Despite some creaky planks, Light Opera Works’ “Pirates” manages to stay afloat

Mon Dec 28, 2009 at 11:01 am

By Dennis Polkow

 (L to R) Michael Cavalieri (The Pirate King), Alicia Berneche (Mabel) and Matthew Giebel (Frederic) star in Light Opera Works’ "The Pirates of Penzance."
(L to R) Michael Cavalieri (The Pirate King), Alicia Berneche (Mabel) and Matthew Giebel (Frederic) star in Light Opera Works’ “The Pirates of Penzance.”

“We don’t seem to make piracy pay” says Michael Cavalieri’s Pirate King early on in Light Opera Works’ Pirates of Penzance. Such a line had particular irony for Gilbert & Sullivan, since piracy of their works had become big business in America, where foreign copyrights were not recognized.

As such, the two decided to meet the pirates head on — both figuratively and literally — by premiering Pirates in the States so they would have a legal basis for going after pirated performances.  Apart from a last-minute, collage-like run-through for fifty people in England to ensure copyright there (Act I only existed in musical sketches at that point), the first American performance was held in New York City with the music being written up through the morning of its New Year’s Eve premiere and with parts kept under lock and key between rehearsals.

Saturday’s opening night LOW performance offered a sense of what that haphazard first performance must have been like as the orchestra under music director Roger L. Bingaman began the overture with tempos, intonations and rhythms so tentative it sounded at times as if the orchestra was sight-reading.  Although playing improved somewhat along the way, the Act II entr’acte ran into the same difficulties.

While more confidence was exuded during the male pirate choruses, diction was a constant problem, even more so when the Major General’s daughters made their appearance singing in so many unmatched timbres that a unified sound was eluded.  The best of the three choruses was the Act II group of bumbling policeman sturdily led by bass-baritone Frank M. DeVincentis.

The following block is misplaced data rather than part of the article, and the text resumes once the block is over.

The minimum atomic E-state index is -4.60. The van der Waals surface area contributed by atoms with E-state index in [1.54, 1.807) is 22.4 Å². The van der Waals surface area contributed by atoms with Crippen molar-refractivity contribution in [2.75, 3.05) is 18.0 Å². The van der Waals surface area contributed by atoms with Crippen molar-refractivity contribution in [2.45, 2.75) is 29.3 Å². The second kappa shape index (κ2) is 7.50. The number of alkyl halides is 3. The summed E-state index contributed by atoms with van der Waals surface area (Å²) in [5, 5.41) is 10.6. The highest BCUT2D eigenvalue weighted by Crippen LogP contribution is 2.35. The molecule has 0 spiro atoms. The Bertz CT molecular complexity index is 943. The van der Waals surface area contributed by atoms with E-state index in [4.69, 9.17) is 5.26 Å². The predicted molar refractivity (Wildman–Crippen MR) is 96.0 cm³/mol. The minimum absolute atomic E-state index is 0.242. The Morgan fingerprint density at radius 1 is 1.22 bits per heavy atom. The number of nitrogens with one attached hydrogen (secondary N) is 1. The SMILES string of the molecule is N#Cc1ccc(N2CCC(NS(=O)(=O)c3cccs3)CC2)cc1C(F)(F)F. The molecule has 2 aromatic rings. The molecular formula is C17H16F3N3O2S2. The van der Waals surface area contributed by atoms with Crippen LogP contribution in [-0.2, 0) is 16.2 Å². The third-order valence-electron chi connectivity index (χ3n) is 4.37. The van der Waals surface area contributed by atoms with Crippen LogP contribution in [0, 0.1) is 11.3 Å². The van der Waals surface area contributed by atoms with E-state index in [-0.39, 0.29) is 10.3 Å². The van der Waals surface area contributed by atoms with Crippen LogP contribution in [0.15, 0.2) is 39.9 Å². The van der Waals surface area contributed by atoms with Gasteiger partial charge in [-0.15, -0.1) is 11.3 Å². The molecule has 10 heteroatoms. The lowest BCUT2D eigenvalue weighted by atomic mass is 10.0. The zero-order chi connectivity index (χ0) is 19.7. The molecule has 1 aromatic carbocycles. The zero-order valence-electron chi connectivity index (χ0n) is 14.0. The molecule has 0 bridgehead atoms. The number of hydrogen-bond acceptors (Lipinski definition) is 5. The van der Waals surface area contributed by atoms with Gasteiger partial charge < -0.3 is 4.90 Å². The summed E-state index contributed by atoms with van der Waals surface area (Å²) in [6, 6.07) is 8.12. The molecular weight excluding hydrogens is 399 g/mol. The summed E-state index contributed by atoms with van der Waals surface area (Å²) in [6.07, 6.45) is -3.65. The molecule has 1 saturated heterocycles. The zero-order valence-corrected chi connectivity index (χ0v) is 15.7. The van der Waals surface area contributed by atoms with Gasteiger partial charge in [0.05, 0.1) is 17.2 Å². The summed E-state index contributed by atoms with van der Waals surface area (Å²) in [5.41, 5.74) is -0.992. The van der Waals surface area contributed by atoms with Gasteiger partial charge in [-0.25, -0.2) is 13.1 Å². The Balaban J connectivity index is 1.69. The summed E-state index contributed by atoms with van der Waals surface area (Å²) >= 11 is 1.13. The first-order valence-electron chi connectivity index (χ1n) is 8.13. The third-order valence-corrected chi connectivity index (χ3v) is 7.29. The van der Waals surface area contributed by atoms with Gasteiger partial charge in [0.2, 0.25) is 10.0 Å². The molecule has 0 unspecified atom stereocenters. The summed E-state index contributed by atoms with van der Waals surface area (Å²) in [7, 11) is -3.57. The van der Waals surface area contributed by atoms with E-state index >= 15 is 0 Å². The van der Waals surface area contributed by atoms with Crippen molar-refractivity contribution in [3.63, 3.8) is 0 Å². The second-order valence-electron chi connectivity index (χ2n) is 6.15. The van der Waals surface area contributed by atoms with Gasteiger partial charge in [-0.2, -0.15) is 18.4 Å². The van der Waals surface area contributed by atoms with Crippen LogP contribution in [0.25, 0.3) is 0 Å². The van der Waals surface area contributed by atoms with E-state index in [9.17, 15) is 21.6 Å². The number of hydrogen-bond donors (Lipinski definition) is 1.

There was fine singing among the principals, most notably the lovers Frederic (tenor Matthew Giebel) and Mabel (soprano Alicia Berneche), although there were times when the pair hammed up their scenes so much that intentions were obscured.

It was as if there were two competing comedic approaches going on, given DeVincentis and his policemen’s understated performances, which was also the restraint shown by mezzo-soprano Barbara Landis as Ruth, the nursemaid who placed Frederic under the apprenticeship of pirates because she misheard the word pilot as pirate.  She is usually the comic buffoon of the piece, but here she shows so much heart that she gives the sometimes corny antics of Mabel a run for her money.

Most typifying the overdone comedic approach is James Harms’ Major General, a patter part that demands razor-sharp rhythm and timing, neither of which Harms was able to deliver in this specialized type of role.  The Major General is supposed to be a sappy aristocrat, not a flamboyant ham.

He is a mediocrity personified and like his H.M.S. Pinafore prototype Sir Joseph Porter, his entertainment value lays in making us believe that his character is improvisationally speaking or thinking his sung lines in rhyme.  For that effect to be achieved, you need to be precisely on or even just ahead of the beat, but not behind it.

And yet there remained an overall joy to LOW artistic director Rudy Hogenmiller’s production which certainly brightened up the day after Christmas considerably, even with a blizzard, no less.  As the company gets more performances under its belt, many of the problems should evaporate.

Pirates of Penzance plays through Jan. 3 at Northwestern University’s Cahn Auditorium, 600 Emerson (at Sheridan Rd.), Evanston; $30-$90;; 847-869-6300.

Posted in Performances

One Response to “Despite some creaky planks, Light Opera Works’ “Pirates” manages to stay afloat”

  1. Posted Dec 29, 2009 at 6:56 am by GandSFan

    Actually, the line you attribute to the Pirate King is spoken by Samuel (Robert Brady in this production)

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